Second Guru Krupa Foundation Fellowship in Electrical Engineering established at UCLA Engineering
By UCLA Samueli Newsroom
“Increasing the level of endowed funding for graduate student fellowships is a major component of our Enhancing Engineering Excellence initiative,” said Vijay K. Dhir, dean of UCLA Engineering. “We are grateful to alumni like Mukund who show such generous support for our outstanding graduate students, as they enrich the academic environment through cutting edge research, and inspire, teach and challenge our undergraduate students.”
Padmanabhan received a bachelor of technology degree in electronics and communication engineering from IIT Kharagpur and earned master’s and doctoral degrees in electrical engineering from UCLA. At UCLA, he worked in the areas of signal processing and analog integrated circuits and, subsequently, in the area of statistical speech recognition at the IBM Thomas J. Watson Research Center.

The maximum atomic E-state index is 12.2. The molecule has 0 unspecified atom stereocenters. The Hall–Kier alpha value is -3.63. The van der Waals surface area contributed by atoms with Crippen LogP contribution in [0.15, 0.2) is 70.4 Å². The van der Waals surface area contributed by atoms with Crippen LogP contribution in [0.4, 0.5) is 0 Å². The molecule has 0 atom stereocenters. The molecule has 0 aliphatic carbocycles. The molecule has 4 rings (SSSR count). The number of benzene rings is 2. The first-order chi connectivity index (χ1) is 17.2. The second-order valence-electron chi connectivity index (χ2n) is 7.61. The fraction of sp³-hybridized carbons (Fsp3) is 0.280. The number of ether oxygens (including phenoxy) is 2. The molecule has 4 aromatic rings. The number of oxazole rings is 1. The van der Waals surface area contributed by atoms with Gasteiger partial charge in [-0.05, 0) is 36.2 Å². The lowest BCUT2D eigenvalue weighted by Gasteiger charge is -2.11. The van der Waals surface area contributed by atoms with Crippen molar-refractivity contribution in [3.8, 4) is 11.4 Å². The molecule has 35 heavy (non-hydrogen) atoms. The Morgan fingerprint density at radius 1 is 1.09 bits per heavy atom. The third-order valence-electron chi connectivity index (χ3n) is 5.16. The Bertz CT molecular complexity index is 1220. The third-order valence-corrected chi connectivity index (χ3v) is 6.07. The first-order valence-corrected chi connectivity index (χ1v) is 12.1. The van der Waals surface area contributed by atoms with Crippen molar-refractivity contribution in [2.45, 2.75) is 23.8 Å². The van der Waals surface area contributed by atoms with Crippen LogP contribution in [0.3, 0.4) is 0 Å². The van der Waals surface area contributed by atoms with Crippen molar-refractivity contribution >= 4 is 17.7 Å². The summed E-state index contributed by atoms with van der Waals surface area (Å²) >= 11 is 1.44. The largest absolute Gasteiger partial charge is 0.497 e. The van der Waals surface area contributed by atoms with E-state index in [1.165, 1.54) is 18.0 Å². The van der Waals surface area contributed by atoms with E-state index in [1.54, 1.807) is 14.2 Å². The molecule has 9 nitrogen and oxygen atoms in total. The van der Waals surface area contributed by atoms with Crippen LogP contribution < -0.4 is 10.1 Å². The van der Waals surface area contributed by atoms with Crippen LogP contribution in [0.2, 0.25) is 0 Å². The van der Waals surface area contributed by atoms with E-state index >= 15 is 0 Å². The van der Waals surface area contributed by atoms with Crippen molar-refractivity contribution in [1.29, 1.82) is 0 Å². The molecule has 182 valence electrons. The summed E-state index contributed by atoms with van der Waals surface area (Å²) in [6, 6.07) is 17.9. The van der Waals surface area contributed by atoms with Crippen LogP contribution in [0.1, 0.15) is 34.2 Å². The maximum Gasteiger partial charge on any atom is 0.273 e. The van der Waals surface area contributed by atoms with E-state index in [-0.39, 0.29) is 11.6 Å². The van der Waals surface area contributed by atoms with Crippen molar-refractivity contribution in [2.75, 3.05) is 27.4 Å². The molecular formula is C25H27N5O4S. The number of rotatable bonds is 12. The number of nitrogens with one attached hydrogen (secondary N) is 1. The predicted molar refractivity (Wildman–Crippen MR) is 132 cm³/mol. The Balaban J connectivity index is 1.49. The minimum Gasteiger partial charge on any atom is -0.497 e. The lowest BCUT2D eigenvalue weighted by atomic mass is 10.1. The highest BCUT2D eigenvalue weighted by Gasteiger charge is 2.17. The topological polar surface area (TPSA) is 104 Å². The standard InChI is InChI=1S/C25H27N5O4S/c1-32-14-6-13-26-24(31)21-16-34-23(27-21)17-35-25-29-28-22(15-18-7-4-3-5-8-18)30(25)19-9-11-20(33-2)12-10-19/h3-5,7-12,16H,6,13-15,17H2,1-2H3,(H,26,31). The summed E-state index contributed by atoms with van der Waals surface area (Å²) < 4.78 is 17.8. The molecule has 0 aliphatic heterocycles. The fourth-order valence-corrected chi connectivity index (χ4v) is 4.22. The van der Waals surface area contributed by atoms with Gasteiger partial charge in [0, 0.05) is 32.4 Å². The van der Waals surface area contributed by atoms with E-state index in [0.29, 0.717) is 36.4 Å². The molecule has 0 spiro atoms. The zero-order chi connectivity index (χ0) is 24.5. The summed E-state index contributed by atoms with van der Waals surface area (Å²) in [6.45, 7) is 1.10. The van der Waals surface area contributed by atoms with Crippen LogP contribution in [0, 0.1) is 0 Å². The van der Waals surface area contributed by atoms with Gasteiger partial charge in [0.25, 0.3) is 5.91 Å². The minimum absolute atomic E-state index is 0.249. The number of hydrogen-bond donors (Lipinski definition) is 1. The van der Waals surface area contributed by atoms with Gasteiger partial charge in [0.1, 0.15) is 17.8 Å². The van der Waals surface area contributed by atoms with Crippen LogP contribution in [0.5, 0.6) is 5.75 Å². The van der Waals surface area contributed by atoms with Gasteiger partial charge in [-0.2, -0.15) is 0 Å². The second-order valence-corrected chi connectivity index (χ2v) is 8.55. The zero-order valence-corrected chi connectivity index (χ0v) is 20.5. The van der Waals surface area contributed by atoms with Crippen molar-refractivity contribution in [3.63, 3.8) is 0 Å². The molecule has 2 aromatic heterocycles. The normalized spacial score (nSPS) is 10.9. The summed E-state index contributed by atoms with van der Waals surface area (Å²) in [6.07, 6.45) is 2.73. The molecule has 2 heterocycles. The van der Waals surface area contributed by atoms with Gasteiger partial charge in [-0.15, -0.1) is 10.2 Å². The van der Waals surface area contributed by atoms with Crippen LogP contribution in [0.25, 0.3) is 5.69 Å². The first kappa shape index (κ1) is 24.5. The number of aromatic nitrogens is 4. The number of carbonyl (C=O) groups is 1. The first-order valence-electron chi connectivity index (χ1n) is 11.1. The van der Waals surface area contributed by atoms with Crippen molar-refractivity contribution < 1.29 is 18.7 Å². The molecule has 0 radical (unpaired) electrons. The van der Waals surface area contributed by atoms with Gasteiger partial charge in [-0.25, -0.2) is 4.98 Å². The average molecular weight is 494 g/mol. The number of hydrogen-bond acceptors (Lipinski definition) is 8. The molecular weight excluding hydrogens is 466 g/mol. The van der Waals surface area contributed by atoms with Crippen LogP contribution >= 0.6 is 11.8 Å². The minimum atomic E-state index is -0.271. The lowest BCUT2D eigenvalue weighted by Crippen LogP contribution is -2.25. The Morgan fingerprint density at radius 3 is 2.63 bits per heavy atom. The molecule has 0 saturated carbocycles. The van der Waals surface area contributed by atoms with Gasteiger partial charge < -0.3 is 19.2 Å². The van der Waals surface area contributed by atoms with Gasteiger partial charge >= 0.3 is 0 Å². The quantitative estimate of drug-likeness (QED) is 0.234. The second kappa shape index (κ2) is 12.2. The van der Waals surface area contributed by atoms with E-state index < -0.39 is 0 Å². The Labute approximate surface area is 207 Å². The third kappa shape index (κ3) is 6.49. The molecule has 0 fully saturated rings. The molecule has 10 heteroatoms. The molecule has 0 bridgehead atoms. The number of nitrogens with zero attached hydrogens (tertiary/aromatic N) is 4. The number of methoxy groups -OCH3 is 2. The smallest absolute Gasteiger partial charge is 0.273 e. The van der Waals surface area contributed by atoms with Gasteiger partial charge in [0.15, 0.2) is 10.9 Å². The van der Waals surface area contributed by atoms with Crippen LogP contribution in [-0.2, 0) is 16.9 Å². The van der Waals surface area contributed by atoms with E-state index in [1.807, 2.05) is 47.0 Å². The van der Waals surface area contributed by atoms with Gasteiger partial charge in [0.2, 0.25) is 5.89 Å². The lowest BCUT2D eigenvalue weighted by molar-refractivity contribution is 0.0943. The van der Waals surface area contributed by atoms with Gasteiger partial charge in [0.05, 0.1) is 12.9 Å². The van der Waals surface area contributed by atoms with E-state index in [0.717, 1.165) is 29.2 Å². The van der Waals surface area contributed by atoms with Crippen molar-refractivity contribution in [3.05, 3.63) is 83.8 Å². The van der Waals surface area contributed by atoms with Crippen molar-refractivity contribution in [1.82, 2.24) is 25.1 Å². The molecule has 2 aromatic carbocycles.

Padmanabhan’s primary area of research is in statistical financial modeling for Renaissance Technologies, a hedge fund management company. He is also president of the Guru Krupa Foundation, a nonprofit private organization that supports several educational, social and religious causes.
“It is very gratifying to be able to give back to the department and school where I acquired my graduate education, and to see these Fellowships in action, providing other graduate students with the same education and opportunities from which I benefited so much,” said Padmanabhan.
The 2011 Guru Krupa Foundation Fellowship will support research that, like much of the work Padmanabhan undertook as a student in the Integrated Circuits and Systems Lab at UCLA Engineering, focuses on the areas of integrated circuits and embedded systems, or signals and systems.
Both the Guru Krupa Foundation Fellowships are part of UCLA Engineering’s Enhancing Engineering Excellence (E3) initiative, a $100 million fundraising effort aimed at generating new endowed faculty chairs, graduate fellowships and undergraduate scholarships, as well as funds for capital projects and diversity initiatives. The school’s goal is to raise $25 million in endowed fellowship funds.